Social gatherings of more than six people in England will become illegal from Monday 14 September.
The new rule applies to people of all ages and will ban larger groups meeting anywhere socially indoors or outdoors. This includes gatherings in private homes, indoors and outdoors, and places such as pubs, restaurants, cafes and public outdoor spaces.
The government guidance states it will be “against the law to meet people you do not live with in a group larger than 6 (unless you are meeting as a household or support bubble)”.
The rule does not apply to schools, workplaces, COVID-secure weddings, funerals and organised team sports.
Failure to follow the new rule can result in a fine of £100. This figure can be doubled with each offence, up to a maximum of £3,200.
The move comes as the government responds to the steep rise in new coronavirus cases. It marks a significant clampdown on the current rules, which allow two households of any size to meet indoors or outdoors, or up to six people from different households outdoors. Until now, the police have also had no powers to stop gatherings unless they exceeded 30.
On the new rules, Health Secretary Matt Hancock said: “Gatherings are ok, they should be socially distanced of course, but groups only of up to six.”
“I have three children. We have a family of five. And so we’ll be able to see one other person at a time, as a whole family.”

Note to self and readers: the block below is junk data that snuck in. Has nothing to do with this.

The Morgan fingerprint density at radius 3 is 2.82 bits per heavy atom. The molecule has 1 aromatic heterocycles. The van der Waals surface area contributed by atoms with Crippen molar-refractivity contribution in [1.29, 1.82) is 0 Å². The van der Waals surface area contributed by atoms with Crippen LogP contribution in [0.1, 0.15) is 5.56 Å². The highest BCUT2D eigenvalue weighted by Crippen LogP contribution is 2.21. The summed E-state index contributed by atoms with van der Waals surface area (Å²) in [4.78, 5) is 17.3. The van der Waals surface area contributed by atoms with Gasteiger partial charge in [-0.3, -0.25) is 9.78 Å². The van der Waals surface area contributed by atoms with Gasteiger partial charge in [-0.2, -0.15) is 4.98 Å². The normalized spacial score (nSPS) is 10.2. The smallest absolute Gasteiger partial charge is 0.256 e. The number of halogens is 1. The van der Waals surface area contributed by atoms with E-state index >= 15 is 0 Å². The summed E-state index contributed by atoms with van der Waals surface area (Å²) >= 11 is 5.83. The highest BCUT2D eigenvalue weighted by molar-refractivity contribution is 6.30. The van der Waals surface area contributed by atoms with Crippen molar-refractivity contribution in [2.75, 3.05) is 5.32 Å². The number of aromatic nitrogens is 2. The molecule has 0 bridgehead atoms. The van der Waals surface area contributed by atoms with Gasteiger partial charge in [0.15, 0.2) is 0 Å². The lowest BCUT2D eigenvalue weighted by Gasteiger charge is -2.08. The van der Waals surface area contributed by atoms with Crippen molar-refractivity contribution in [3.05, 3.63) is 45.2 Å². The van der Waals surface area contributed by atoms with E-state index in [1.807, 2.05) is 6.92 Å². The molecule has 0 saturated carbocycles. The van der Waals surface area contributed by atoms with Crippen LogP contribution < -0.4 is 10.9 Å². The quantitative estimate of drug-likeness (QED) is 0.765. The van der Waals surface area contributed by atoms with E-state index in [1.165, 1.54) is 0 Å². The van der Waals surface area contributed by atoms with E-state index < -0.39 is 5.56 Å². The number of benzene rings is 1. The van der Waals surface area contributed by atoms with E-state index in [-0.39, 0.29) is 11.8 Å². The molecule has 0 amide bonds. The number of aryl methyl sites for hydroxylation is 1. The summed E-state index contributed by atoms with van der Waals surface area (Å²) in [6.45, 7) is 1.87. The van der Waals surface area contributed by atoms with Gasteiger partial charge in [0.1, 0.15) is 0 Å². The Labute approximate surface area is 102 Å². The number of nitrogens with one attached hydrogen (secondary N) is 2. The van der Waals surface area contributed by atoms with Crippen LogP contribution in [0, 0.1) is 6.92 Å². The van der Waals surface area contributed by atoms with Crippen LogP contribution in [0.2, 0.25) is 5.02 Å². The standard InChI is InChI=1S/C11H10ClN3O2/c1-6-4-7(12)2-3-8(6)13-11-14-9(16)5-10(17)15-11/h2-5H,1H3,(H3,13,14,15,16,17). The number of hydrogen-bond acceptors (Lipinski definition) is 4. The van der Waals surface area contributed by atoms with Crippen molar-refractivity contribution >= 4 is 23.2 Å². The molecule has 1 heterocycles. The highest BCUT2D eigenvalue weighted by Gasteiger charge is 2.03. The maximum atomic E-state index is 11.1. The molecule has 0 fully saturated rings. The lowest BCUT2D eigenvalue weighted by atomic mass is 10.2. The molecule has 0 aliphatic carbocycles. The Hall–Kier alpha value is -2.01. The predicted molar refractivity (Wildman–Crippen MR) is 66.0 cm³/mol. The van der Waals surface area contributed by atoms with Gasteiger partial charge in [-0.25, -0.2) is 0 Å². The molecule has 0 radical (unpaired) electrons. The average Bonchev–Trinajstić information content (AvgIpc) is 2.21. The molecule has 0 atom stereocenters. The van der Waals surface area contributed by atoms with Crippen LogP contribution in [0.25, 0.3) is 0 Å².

Mr Hancock also said the rules would be in place for the “foreseeable future” and that he “really hopes we can turn this round before Christmas.”
The Government has stated groups can be larger than 6 people and exempt from the new rules in scenarios such as:
- Where people live together or are in the same support bubble
- To continue existing arrangements where children do not live in the same household as both their parents
- Places of work, and voluntary or charitable services
- Education, training and registered childcare settings or providers offering before or after-school clubs for children
- Meeting legal obligations such as attending court or jury service
- To provide emergency assistance or support to a vulnerable person
- Avoiding illness, injury or harm
- Participating in children’s playgroups
- COVID-secure wedding and civil partnership ceremonies and receptions, funerals or for other religious life-cycle ceremonies, where up to 30 people are able to attend
- Organised indoor and outdoor sports, physical activity and exercise classes
- Youth groups or activities
- Elite sporting competition or training
- Protests and political activities organised in compliance with COVID-19 secure guidance and subject to strict risk assessments